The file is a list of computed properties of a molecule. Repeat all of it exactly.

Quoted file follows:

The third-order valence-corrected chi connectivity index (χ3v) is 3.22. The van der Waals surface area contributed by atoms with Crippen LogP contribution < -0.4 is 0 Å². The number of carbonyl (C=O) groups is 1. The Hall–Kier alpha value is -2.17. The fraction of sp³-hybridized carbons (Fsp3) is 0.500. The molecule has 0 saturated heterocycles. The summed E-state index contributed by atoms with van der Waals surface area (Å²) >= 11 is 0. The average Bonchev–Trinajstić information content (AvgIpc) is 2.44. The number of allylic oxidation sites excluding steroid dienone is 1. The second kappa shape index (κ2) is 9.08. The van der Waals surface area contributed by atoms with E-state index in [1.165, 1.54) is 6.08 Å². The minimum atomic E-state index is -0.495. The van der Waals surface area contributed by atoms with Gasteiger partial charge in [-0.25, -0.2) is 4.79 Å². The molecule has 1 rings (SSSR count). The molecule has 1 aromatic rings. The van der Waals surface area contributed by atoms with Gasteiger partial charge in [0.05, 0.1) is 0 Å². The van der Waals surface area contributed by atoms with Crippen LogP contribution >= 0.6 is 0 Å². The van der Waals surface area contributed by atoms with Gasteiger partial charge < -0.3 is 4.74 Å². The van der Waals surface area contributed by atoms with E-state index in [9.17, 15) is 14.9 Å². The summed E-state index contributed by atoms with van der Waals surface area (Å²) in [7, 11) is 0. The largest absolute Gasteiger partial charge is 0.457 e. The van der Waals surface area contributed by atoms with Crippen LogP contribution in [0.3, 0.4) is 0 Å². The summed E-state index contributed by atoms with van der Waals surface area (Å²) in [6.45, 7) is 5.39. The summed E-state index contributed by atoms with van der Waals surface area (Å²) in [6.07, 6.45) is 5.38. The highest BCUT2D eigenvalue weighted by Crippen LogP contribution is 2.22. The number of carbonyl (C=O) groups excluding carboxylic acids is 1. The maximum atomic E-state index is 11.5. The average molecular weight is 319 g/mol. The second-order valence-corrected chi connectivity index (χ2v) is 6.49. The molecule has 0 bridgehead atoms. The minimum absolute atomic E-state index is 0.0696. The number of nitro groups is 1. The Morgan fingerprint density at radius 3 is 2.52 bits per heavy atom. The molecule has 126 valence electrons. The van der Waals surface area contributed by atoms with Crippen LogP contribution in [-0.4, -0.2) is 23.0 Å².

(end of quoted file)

The third-order valence-corrected chi connectivity index (χ3v) is 3.22. The van der Waals surface area contributed by atoms with Crippen LogP contribution < -0.4 is 0 Å². The number of carbonyl (C=O) groups is 1. The Hall–Kier alpha value is -2.17. The fraction of sp³-hybridized carbons (Fsp3) is 0.500. The molecule has 0 saturated heterocycles. The summed E-state index contributed by atoms with van der Waals surface area (Å²) >= 11 is 0. The average Bonchev–Trinajstić information content (AvgIpc) is 2.44. The number of allylic oxidation sites excluding steroid dienone is 1. The second kappa shape index (κ2) is 9.08. The van der Waals surface area contributed by atoms with E-state index in [1.165, 1.54) is 6.08 Å². The minimum atomic E-state index is -0.495. The van der Waals surface area contributed by atoms with Gasteiger partial charge in [-0.25, -0.2) is 4.79 Å². The molecule has 1 rings (SSSR count). The molecule has 1 aromatic rings. The van der Waals surface area contributed by atoms with Gasteiger partial charge in [0.05, 0.1) is 0 Å². The van der Waals surface area contributed by atoms with Crippen LogP contribution >= 0.6 is 0 Å². The van der Waals surface area contributed by atoms with Gasteiger partial charge < -0.3 is 4.74 Å². The van der Waals surface area contributed by atoms with E-state index in [9.17, 15) is 14.9 Å². The summed E-state index contributed by atoms with van der Waals surface area (Å²) in [7, 11) is 0. The largest absolute Gasteiger partial charge is 0.457 e. The van der Waals surface area contributed by atoms with Crippen LogP contribution in [0.3, 0.4) is 0 Å². The summed E-state index contributed by atoms with van der Waals surface area (Å²) in [6.45, 7) is 5.39. The summed E-state index contributed by atoms with van der Waals surface area (Å²) in [6.07, 6.45) is 5.38. The highest BCUT2D eigenvalue weighted by Crippen LogP contribution is 2.22. The number of carbonyl (C=O) groups excluding carboxylic acids is 1. The maximum atomic E-state index is 11.5. The average molecular weight is 319 g/mol. The second-order valence-corrected chi connectivity index (χ2v) is 6.49. The molecule has 0 bridgehead atoms. The minimum absolute atomic E-state index is 0.0696. The number of nitro groups is 1. The Morgan fingerprint density at radius 3 is 2.52 bits per heavy atom. The molecule has 126 valence electrons. The van der Waals surface area contributed by atoms with Crippen LogP contribution in [-0.4, -0.2) is 23.0 Å².